“You feel you belong when you visit, but unless you live in a place you don’t really know it, so it would be nice to go back for longer.
“Life is about where you feel most attached and I feel attached to two places. You can live in more than one place. It gives you contrast and you appreciate different things.
“There’s no education or welfare system there.
“Hargeisa is a modern capital. It has cinemas but not like the ones here, and there are no McDonald’s and not much junk food. That does give you cravings for junk!
“We have lots of fresh food there and rice and pasta. Spicy lamb is eaten a lot and people eat loads of salad.
“It’s an Islamic country so girls wear scarves. It’s modest dress but women don’t cover up completely and girls there love education so they work hard.”
Salma’s friend Huda Ibrahim, 24, was born in Dubai to Cardiff/Somali parents.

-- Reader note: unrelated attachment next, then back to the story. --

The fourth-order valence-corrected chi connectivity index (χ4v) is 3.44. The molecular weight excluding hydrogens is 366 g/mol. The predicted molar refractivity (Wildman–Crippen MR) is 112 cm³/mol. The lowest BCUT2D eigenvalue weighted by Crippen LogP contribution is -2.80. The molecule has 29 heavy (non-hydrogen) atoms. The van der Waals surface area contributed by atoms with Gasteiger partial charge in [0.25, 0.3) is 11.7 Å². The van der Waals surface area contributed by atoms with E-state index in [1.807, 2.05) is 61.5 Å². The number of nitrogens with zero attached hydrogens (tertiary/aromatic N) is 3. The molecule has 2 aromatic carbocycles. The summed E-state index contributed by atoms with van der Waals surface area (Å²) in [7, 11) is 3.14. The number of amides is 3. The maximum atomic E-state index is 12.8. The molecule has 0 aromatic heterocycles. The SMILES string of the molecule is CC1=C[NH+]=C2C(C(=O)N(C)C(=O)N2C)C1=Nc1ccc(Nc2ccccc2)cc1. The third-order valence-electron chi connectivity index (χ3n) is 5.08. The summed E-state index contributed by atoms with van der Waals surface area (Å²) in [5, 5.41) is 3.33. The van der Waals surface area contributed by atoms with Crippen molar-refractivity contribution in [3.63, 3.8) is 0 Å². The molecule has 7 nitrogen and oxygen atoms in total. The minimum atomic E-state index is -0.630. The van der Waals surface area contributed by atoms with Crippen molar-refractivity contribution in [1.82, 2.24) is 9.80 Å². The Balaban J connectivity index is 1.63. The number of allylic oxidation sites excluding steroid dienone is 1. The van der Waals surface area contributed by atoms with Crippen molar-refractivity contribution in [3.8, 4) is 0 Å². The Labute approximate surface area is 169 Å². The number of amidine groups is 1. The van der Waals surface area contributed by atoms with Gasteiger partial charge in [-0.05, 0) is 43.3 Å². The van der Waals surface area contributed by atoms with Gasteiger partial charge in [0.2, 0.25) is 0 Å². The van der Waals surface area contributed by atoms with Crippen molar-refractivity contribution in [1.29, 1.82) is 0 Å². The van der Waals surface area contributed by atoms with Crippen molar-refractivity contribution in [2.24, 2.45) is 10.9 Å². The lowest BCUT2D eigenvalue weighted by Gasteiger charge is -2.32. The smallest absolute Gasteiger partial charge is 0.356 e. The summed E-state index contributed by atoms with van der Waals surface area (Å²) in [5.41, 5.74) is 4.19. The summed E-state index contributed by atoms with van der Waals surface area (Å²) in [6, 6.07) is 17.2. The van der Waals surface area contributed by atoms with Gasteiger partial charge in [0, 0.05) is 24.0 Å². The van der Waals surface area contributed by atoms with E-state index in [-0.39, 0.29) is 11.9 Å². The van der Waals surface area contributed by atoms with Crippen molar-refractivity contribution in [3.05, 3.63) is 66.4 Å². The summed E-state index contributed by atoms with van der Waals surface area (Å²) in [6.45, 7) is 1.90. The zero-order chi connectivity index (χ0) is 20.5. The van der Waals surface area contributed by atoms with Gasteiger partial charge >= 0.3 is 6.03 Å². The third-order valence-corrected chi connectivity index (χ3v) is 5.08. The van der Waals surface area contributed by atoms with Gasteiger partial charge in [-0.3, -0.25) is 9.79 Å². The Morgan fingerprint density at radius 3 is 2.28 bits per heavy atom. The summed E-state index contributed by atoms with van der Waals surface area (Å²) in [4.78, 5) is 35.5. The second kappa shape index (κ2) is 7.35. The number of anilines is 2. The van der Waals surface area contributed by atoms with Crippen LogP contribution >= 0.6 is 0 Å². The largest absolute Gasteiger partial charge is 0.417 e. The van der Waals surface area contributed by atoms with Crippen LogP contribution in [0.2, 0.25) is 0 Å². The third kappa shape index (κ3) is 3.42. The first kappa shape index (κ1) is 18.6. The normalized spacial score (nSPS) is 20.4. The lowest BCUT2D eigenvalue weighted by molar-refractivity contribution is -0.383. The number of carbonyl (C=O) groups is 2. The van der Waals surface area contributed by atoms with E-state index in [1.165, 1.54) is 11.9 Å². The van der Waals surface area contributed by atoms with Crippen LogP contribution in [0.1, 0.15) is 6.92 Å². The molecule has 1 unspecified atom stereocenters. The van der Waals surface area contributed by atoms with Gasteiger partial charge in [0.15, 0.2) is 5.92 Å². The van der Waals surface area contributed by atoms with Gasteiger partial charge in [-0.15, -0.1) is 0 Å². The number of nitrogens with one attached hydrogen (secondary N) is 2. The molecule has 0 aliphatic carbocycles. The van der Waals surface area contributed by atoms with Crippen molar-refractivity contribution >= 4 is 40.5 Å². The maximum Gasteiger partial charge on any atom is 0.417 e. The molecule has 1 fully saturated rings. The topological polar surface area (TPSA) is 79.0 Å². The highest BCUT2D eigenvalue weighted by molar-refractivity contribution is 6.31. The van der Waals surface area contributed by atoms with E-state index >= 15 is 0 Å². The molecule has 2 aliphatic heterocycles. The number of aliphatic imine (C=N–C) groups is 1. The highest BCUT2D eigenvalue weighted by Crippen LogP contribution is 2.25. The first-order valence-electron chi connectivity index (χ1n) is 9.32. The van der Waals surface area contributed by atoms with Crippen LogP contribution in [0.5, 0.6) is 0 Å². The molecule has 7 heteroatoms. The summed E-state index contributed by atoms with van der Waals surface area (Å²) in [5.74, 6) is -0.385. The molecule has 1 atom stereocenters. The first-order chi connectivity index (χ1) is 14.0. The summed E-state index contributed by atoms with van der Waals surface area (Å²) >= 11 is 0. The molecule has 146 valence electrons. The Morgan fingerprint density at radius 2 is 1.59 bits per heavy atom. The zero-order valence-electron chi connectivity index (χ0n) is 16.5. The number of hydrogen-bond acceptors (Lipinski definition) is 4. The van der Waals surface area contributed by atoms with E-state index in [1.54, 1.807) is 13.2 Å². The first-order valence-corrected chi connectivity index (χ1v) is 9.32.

She moved to Cardiff with her mother four years ago, has extended family here and is doing a bio sciences degree at UWIC.
“I’m getting a Cardiff accent and say things like ‘ta ra’ and ‘lush’,” she jokes.
“I feel a connection to Wales and Dubai. I like living here, but I don’t really feel Welsh or Somali. I’m not sure where I want to live yet.”
Huda recalls it was a “shock” to visit Hargeisa for the first time in 2001. She returned with Salma last year and loved it.
“We went to Berbera, a coast town, and went to the beach. It’s lovely there,” Huda said.
“People aren’t keen to talk about the war. They want you to enjoy your visit and come back. “One of my grandmothers remembers her son’s body being dragged away from outside her house. But people don’t talk about it much. They want to be happy.”
One thing that really singles the Welsh/Somali diaspora out is when they complain about the rain.
“It did rain when we visited but when we said ‘oh no, it’s raining’ everyone told us to be quiet because rain is a blessing,” Salma laughs.
“When it rains in Cardiff we tell it to go to Africa where it’s needed.”
‘When we go to Somalia, people see we are different. They say we walk too fast!’